NEW YORK (CBSNewYork) – Some major changes are coming to how concussions are treated.
CBS2’s Dr. Max Gomez also reports that new findings have revealed why children’s concussion symptoms may last longer than adults.
The standard approach to concussion recovery has been complete brain rest. That meant no school for children, no TV, reading, video games, and certainly no return to sports until all the symptoms went away.
Now, physicians are learning that may not be the best approach.
Grace Kamvakis has a mean spike, but volleyball has not always been her game. The 15-year-old grew up playing soccer. Three years ago she was twice hit in the head with a soccer ball. Her concussion symptoms lasted six months.
“Headaches, obviously. Sensitivity to light. Sensitivity to noise. Dizziness… I couldn’t use computers or anything,” the teen said.
“She had a headache for a long time. It was very hard to watch that in your child,” Grace’s mom, Heidi Kamvakis added.
That long recovery isn’t surprising in light of new research in the Journal of the American Osteopathic Association that finds children under 13 experience concussion symptoms much longer than older teens and adults.
“Up to four weeks and longer than adults. Adults, more like two weeks,” Dr. Hallie Zwibel explained.
Dr. Zwibel, the director of sports medicine at the New York Institute of Technology, says total rest after suffering a concussion is no longer recommended, as long as symptoms don’t return or get worse.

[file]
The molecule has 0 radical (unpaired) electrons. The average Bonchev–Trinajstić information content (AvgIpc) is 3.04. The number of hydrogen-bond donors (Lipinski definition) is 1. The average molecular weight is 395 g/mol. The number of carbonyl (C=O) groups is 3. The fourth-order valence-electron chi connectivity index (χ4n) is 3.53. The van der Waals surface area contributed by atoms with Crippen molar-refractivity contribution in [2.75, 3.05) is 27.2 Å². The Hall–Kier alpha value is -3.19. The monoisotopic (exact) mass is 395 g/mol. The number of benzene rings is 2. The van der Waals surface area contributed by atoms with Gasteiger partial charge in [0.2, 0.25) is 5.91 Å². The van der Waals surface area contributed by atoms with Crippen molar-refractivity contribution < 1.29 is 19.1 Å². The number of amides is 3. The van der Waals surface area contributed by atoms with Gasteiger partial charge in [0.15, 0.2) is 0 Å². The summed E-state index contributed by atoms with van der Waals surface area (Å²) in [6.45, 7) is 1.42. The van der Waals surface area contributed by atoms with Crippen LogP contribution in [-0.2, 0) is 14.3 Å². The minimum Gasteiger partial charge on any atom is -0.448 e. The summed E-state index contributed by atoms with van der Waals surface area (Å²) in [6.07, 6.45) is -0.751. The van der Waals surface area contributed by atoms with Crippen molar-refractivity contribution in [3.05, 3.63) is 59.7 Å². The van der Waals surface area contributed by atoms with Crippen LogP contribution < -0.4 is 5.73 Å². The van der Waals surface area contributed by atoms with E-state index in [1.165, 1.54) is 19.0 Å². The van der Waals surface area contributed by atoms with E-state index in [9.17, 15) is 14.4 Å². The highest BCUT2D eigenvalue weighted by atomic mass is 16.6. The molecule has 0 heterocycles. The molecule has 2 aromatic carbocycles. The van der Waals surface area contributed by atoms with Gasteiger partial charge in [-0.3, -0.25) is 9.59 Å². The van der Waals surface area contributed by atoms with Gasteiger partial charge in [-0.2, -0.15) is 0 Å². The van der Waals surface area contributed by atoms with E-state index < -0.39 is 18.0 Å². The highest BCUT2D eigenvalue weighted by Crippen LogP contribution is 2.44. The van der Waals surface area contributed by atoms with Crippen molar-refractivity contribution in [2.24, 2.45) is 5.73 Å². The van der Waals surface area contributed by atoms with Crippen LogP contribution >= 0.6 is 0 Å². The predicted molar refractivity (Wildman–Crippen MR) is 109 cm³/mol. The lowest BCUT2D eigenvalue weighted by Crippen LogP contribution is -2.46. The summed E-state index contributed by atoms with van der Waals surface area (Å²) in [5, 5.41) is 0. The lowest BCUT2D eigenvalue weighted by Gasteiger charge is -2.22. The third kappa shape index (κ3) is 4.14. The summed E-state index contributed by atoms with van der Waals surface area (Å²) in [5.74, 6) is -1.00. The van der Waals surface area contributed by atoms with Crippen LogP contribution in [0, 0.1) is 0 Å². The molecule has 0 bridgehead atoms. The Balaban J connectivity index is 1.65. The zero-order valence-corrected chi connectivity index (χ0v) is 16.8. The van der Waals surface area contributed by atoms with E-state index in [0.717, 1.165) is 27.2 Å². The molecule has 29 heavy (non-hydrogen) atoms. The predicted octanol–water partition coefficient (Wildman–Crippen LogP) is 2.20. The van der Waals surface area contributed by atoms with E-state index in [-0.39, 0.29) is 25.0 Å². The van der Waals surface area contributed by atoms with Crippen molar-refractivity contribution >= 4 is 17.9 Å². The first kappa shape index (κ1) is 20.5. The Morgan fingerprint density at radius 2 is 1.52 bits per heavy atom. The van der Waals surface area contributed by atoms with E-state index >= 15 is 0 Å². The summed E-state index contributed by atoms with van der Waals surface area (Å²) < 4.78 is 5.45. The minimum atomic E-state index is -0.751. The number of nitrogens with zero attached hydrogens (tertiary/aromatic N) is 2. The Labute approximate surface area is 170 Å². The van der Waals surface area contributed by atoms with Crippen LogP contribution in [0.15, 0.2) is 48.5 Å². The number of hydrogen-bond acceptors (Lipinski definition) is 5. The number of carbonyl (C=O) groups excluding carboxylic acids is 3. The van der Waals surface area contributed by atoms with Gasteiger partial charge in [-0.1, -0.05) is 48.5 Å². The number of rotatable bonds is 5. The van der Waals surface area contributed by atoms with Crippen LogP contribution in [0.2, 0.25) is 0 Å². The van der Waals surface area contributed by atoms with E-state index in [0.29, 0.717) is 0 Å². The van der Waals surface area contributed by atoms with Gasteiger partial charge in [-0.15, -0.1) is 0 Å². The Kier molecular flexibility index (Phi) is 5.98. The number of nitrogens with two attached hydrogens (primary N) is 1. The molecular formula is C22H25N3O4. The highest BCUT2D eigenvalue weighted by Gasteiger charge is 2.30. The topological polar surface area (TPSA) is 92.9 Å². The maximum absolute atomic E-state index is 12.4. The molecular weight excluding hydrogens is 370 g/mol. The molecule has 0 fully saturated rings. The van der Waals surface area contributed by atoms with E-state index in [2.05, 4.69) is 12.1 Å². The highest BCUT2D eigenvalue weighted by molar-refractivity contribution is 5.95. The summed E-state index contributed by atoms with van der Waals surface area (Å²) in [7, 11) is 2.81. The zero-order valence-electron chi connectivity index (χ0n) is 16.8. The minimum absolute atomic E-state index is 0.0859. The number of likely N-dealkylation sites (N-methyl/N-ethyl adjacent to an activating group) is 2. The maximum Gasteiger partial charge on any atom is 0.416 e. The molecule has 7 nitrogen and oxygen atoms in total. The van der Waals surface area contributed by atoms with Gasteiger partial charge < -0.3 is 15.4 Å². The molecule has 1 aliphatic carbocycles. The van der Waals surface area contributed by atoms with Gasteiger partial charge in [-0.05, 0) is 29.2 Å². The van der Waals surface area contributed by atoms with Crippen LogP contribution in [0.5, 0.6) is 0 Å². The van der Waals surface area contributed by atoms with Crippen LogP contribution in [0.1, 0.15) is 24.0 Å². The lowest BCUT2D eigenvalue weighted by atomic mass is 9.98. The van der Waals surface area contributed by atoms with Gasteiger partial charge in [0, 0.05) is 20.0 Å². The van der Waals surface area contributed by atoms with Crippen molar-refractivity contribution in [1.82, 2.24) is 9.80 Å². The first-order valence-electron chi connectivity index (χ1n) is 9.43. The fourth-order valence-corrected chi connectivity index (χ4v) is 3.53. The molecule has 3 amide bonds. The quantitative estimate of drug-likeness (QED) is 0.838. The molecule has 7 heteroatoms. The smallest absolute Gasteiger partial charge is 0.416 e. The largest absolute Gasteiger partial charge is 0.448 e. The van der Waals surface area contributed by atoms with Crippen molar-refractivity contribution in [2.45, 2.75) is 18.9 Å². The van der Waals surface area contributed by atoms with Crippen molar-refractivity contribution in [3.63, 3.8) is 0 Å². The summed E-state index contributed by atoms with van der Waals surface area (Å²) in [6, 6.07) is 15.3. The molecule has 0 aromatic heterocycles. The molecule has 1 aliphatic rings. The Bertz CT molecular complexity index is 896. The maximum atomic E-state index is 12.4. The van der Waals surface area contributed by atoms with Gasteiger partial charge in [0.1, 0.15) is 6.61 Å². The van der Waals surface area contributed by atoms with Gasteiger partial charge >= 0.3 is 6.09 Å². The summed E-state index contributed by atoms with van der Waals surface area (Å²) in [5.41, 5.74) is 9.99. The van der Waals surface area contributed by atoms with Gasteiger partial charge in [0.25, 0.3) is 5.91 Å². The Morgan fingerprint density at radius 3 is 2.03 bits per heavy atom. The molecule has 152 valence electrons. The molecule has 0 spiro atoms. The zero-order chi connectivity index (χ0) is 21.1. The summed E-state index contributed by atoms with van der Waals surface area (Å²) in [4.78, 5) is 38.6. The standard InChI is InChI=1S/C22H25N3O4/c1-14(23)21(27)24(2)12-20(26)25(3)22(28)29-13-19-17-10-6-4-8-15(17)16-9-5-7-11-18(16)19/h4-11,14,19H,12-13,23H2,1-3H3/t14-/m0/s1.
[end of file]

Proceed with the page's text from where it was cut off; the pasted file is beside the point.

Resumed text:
“We found that more than 48 hours of strict rest has actually negative consequences. So getting children, adolescents, adults back in their activities… school, work is actually producing better outcomes.”
Recent recovery guidelines stress a gradual return to brain and physical activities. If concussion symptoms return or get worse the patient should return to lighter activity until symptoms clear and then try to increase activity again.
Athletes however, should not compete if they are experiencing symptoms. For lingering problems, vision and balance rehab can help.
That’s what got Grace back on her feet.
“Obviously I wanted to be on the field, but it’s better to just sit out and get better,” the teen said.
She still worries about suffering another concussion, but says being able to use her hands playing volleyball makes her feel a bit safer. The study also finds children with ADHD, depression, or anxiety may have concussion symptoms that last even longer.